New satirical advert explains why the elite 1% will move to Mars

Fridays for Future releases new satirical advert about moving to Mars.
Fridays for Future releases new satirical advert about moving to Mars.   -  Copyright  FRED & FARID Los Angeles
By Laura Sanders

A satirical advert encouraging people to move to Mars has been created by the Fridays for Future campaign (FFF).

If you’re not rich enough to escape to Mars, you’d better start tackling climate change on Earth now. That’s the message behind this new video from the environmental movement founded by Greta Thunberg.

As NASA's Perseverance rover prepares to arrive on Mars this Friday, 18 February, FFF presents ‘1%’. It is an ironic travel ad for Mars which highlights the fact that 99 per cent of the world’s population won’t have the luxury of leaving Earth and the effects of climate change behind.

NASA’s Perseverance rover will join the UAE's Hope orbiter and China’s Tianwen-1 orbiter and rover duo on Friday. Although these missions are unmanned it’s thought that people could soon step foot on the red planet. Elon Musk is “highly confident” that SpaceX will land humans on Mars by 2026.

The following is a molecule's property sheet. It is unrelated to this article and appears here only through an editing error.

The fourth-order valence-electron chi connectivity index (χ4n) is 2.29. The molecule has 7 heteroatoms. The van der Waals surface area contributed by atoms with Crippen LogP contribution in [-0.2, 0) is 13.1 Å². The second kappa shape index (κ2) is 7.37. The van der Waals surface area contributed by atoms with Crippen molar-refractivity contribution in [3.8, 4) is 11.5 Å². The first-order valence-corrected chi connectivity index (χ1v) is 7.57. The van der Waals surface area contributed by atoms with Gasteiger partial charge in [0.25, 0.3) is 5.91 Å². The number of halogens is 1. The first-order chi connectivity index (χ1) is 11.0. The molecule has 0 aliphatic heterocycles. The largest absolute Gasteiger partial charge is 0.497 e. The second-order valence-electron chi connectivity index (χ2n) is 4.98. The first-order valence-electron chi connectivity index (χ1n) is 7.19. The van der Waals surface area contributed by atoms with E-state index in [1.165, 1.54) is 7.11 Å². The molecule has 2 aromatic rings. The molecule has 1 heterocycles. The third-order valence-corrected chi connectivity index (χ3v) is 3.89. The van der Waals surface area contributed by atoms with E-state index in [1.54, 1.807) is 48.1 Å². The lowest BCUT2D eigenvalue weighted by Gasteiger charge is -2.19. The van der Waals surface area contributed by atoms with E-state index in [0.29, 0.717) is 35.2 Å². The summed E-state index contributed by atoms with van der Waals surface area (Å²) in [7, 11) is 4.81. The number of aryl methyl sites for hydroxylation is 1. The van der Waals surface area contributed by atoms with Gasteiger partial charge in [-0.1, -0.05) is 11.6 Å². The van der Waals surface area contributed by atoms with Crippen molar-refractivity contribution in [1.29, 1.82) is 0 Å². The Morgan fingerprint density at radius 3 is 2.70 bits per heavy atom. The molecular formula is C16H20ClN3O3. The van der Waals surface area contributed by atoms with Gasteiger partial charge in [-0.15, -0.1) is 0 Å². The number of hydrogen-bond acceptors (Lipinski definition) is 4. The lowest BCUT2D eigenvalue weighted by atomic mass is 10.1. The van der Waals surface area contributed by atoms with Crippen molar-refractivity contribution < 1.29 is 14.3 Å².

Developed with Los Angeles ad agency FRED & FARID, ‘1%’ excites viewers about the prospect of escaping to Mars It promises a place where there is “no war, no criminality, no pandemics, and no pollution” before hitting viewers with the truth and a call-to-action, which comes with the line: “And for the 99 per cent of humans who will stay on Earth, we’d better fix climate change.”

“We aimed to create a film in a retro-futuristic and propaganda genre that would be both provocative and impactful,” says FRED & FARID Los Angeles.

“We wanted to highlight pure nonsense,” says a FFF spokesperson. “Government-funded space programs and the world’s ultra-wealthy 1 per cent are laser focused on Mars (NASA’s Perseverance Rover alone cost $2.7 billion for development, launch, operations and analysis) – and yet, most humans will never get a chance to visit or live on Mars.

“This is not due to a lack of resources - but the fact that our global systems don’t care about us - and refuse to take equitable action.”